Clute on Atwood

Last night I followed a link from a Boingboing message board (link provided by Alan Bostick) to John Clute's harsh review of Atwood's Oryx and Crake from Science Fiction Weekly. I would expect reviewers from the sf world not to be kind to this book, given how much Atwood's been trashing science fiction in her publicity statements about the book, but I trust Clute more than I might trust a lot of other reviewers looking at an sf book that was written by a literary fiction author and published as literary fiction. (Even so, there are a couple of points on which I suspect, on no evidence and without having read the book myself, that Clute may've missed something; for example, I'm guessing that the presence of the name "Oryx" in the title suggests that the character may be intended to be a bit more important than Clute suggests that she is.)

But the main reason I mention this review is that Clute's the only reviewer I can think of who'd use a phrase like "the sclerotic exiguity of its backstory." It's a rare review that sends me to the dictionary.

(Hey, Jay, consider "exiguity"—or even "sclerotic exiguity"—a Story Words suggestion.)

3 Responses to “Clute on Atwood”

  1. Zak

    I dunno… ‘Sclerotic exiguity’ just seems like remplissage to me.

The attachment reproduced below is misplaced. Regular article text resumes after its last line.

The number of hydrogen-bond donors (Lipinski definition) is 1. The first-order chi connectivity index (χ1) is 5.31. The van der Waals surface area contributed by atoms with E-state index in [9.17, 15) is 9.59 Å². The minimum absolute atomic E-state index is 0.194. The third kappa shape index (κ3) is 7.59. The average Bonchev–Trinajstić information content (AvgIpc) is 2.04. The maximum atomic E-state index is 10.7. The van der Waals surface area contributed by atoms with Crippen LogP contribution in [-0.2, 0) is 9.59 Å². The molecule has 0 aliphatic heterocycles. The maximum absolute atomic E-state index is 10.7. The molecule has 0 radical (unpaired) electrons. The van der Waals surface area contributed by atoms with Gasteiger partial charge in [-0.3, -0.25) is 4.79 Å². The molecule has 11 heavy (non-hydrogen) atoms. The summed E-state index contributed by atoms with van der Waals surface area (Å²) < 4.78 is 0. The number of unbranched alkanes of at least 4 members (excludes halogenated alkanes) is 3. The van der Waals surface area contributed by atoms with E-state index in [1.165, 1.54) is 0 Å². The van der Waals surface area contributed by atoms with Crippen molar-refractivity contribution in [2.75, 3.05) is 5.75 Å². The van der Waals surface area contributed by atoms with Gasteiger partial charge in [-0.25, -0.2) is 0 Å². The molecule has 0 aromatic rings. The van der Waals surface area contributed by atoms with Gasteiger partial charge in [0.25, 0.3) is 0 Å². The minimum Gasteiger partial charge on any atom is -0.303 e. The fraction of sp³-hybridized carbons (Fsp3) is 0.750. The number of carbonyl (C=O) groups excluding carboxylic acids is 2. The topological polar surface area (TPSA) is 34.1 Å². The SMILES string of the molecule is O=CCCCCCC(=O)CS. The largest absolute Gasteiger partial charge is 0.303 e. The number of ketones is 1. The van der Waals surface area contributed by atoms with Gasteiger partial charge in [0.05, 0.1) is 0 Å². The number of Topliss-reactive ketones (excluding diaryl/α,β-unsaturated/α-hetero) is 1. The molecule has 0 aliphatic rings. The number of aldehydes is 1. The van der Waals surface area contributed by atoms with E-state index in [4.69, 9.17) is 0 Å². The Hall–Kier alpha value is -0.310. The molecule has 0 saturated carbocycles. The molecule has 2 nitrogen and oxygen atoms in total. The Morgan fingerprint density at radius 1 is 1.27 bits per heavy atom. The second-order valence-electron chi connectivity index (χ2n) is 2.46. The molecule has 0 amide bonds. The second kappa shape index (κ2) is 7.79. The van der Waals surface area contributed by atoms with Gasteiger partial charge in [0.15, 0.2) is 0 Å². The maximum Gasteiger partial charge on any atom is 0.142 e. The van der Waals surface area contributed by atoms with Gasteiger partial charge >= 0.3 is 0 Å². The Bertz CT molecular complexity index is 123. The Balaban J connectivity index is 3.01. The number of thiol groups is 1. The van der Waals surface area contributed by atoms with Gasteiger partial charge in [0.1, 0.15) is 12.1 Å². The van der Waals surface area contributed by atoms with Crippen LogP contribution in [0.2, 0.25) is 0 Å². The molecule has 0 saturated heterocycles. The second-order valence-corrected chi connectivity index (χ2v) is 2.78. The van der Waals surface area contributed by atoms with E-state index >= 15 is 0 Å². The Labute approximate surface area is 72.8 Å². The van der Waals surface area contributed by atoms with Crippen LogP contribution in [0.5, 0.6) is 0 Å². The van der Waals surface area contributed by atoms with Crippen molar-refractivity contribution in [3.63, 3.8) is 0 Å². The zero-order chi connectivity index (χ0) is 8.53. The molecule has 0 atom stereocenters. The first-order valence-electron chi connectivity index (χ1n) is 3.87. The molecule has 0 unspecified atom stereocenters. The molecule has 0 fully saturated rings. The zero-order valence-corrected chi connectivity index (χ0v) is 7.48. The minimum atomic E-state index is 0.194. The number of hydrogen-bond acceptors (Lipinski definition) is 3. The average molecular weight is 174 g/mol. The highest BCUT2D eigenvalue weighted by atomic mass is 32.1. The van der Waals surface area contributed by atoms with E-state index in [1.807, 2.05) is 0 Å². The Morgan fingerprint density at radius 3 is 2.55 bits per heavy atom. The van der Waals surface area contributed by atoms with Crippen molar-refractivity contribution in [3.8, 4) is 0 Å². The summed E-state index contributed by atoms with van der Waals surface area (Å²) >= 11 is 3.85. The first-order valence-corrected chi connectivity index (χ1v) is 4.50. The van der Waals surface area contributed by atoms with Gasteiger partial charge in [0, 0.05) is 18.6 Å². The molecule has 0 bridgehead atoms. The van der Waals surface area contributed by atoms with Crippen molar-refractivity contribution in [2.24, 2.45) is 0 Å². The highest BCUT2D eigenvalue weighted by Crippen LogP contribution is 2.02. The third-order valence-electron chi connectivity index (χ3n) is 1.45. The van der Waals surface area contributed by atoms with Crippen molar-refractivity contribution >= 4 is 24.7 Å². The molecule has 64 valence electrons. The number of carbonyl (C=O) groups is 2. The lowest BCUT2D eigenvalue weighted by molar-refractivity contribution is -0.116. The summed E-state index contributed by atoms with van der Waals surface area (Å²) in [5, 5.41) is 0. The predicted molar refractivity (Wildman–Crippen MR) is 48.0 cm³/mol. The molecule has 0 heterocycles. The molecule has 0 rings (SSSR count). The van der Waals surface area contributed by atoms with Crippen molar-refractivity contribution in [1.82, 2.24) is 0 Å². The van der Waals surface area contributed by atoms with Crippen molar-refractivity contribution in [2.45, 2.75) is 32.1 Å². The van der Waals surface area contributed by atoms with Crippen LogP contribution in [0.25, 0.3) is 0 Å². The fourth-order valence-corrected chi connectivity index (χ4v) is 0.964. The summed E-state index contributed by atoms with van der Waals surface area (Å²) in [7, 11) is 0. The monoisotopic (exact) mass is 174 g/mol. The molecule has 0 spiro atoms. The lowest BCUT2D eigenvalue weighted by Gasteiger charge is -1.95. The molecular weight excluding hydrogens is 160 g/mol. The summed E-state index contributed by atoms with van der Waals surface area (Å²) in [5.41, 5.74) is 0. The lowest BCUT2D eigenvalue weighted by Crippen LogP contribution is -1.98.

2. Hannah

    I’ve got some fumbling attempts to dissect why I thought Handmaid’s Tale worked and Oryx & Crake didn’t back in my blog from late May, after I read the latter. Push to shove, I think it was mostly that Oryx fell into all the traps that litarachur fanatics like to accuse genre work of. The writing was pretty and some of the world-building was neat, but the story isn’t personal — it’s a tour of the world with nothing more to offer but, “This is bad!” whereas what I loved about Handmaid’s was how the “This is bad!” elements meant something to the people involved, threatened their lives, but other, more important, things, too.

    It’s a great example of “an idea is not a story,” really. Feh.

    I’d love to pin Atwood down and ask her what she really means when she says “sf” and “speculative fiction” and such, how she’s drawing lines between them.


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